Investment Strategies by DE Shaw

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Investment Strategies by DE Shaw Powered By Docstoc
					         Company Analysis
•   Industry competitive environment
•   SWOT analysis
•   Present value of cash flows
•   Relative valuation ratio techniques
        TOP DOWN INVESTING
• Company analysis is the final step in the top-
  down approach to investing
• Macroeconomic analysis identifies industries
  expected to offer attractive returns in the
  expected future environment
• Analysis of firms in selected industries
  concentrates on a stock’s intrinsic value
  based on growth and risk
Porter’s Competitive Strategies
•   Current rivalry
•   Threat of new entrants
•   Potential substitutes
•   Bargaining power of suppliers
•   Bargaining power of buyers
         Identifying and
Selecting Competitive Strategies
• Five conditions affecting the competitive
  structure and profits of an industry
  1. Current rivalry
  2. Threat of new entrants
  3. Potential substitutes
  4. Bargaining power of suppliers
  5. Bargaining power of buyers
    Firm Competitive Strategies
• Defensive strategy involves positioning firm so
  that it its capabilities provide the best means to
  deflect the effect of competitive forces in the
  industry
• Offensive strategy involves using the
  company’s strength to affect the competitive
  industry forces, thus improving the firm’s
  relative industry position
• Porter suggests two major strategies: low-cost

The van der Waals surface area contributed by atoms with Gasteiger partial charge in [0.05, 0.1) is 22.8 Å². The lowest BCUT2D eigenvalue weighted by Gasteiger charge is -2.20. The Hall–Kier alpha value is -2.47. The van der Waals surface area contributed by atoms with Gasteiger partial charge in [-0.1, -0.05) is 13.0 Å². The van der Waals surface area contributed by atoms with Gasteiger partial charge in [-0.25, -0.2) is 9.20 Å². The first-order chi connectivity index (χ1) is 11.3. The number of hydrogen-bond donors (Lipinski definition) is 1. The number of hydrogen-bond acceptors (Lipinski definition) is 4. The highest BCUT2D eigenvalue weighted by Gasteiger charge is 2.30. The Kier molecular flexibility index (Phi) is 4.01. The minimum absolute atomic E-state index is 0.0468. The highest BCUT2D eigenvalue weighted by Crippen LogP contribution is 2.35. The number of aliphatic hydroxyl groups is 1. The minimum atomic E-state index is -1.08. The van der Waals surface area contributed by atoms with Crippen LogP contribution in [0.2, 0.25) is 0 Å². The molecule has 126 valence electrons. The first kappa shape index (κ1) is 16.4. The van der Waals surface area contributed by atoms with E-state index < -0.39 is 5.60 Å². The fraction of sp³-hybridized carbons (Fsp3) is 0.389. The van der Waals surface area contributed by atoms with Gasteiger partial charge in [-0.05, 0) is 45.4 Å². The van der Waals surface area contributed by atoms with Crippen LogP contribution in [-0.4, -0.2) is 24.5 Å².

leadership and differentiation
   Porter's Competitive Strategies
• Low-Cost Strategy
  – The firm seeks to be the low-cost
    producer, and hence the cost leader in its
    industry
• Differentiation Strategy
  – firm positions itself as unique in the
    industry
        Focusing a Strategy
• Select segments in the industry
• Tailor strategy to serve those specific
  groups
• Determine which strategy a firm is
  pursuing and its success
• Evaluate the firm’s competitive
  strategy over time
          Focusing a Strategy
• Select one or several segments in the
  industry to which it tailors its strategy.
• Firm’s Questions?
 » Do unique cost or need opportunities exists?
 » Are they are being served by another firm?
 » Can they be priced to generate abnormal returns
   to the firm?
         Focusing a Strategy
• Analyst’s Questions?
 » Which strategy is being pursued?
 » Is the firm successful?
 » Are strategies are being sustained?
 » Does strategy need to be changed?
          SWOT Analysis
• Examination of a firm’s:
  – Strengths
  – Weaknesses
  – Opportunities
  – Threats
          SWOT Analysis
• Examination of a firm’s:
  – Strengths        INTERNAL ANALYSIS
  – Weaknesses
  – Opportunities
  – Threats
          SWOT Analysis
• Examination of a firm’s:
  – Strengths
  – Weaknesses
  – Opportunities
                      EXTERNAL ANALYSIS
  – Threats